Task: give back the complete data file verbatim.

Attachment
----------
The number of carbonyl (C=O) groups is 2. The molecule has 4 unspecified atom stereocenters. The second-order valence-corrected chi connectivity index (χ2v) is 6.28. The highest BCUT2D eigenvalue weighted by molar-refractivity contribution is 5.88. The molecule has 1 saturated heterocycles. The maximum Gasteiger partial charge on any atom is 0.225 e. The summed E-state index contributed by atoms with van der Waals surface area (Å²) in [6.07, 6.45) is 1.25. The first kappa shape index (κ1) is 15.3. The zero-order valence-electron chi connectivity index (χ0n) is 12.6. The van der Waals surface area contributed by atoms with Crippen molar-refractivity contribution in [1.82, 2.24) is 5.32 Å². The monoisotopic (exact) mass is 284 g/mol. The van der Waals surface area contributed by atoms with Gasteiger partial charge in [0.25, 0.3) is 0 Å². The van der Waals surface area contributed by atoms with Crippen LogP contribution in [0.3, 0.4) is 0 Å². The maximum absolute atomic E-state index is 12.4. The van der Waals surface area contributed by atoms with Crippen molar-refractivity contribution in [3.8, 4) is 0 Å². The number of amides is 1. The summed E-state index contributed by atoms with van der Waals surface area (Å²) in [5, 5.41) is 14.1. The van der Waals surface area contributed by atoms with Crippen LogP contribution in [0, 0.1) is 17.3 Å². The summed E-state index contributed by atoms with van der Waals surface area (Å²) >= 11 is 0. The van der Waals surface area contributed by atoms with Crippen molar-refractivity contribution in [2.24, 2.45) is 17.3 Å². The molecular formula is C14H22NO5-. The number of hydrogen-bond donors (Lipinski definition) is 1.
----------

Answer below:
The number of carbonyl (C=O) groups is 2. The molecule has 4 unspecified atom stereocenters. The second-order valence-corrected chi connectivity index (χ2v) is 6.28. The highest BCUT2D eigenvalue weighted by molar-refractivity contribution is 5.88. The molecule has 1 saturated heterocycles. The maximum Gasteiger partial charge on any atom is 0.225 e. The summed E-state index contributed by atoms with van der Waals surface area (Å²) in [6.07, 6.45) is 1.25. The first kappa shape index (κ1) is 15.3. The zero-order valence-electron chi connectivity index (χ0n) is 12.6. The van der Waals surface area contributed by atoms with Crippen molar-refractivity contribution in [1.82, 2.24) is 5.32 Å². The monoisotopic (exact) mass is 284 g/mol. The van der Waals surface area contributed by atoms with Gasteiger partial charge in [0.25, 0.3) is 0 Å². The van der Waals surface area contributed by atoms with Crippen LogP contribution in [0.3, 0.4) is 0 Å². The maximum absolute atomic E-state index is 12.4. The van der Waals surface area contributed by atoms with Crippen molar-refractivity contribution in [3.8, 4) is 0 Å². The number of amides is 1. The summed E-state index contributed by atoms with van der Waals surface area (Å²) in [5, 5.41) is 14.1. The van der Waals surface area contributed by atoms with Crippen LogP contribution in [0, 0.1) is 17.3 Å². The summed E-state index contributed by atoms with van der Waals surface area (Å²) >= 11 is 0. The van der Waals surface area contributed by atoms with Crippen molar-refractivity contribution in [2.24, 2.45) is 17.3 Å². The molecular formula is C14H22NO5-. The number of hydrogen-bond donors (Lipinski definition) is 1.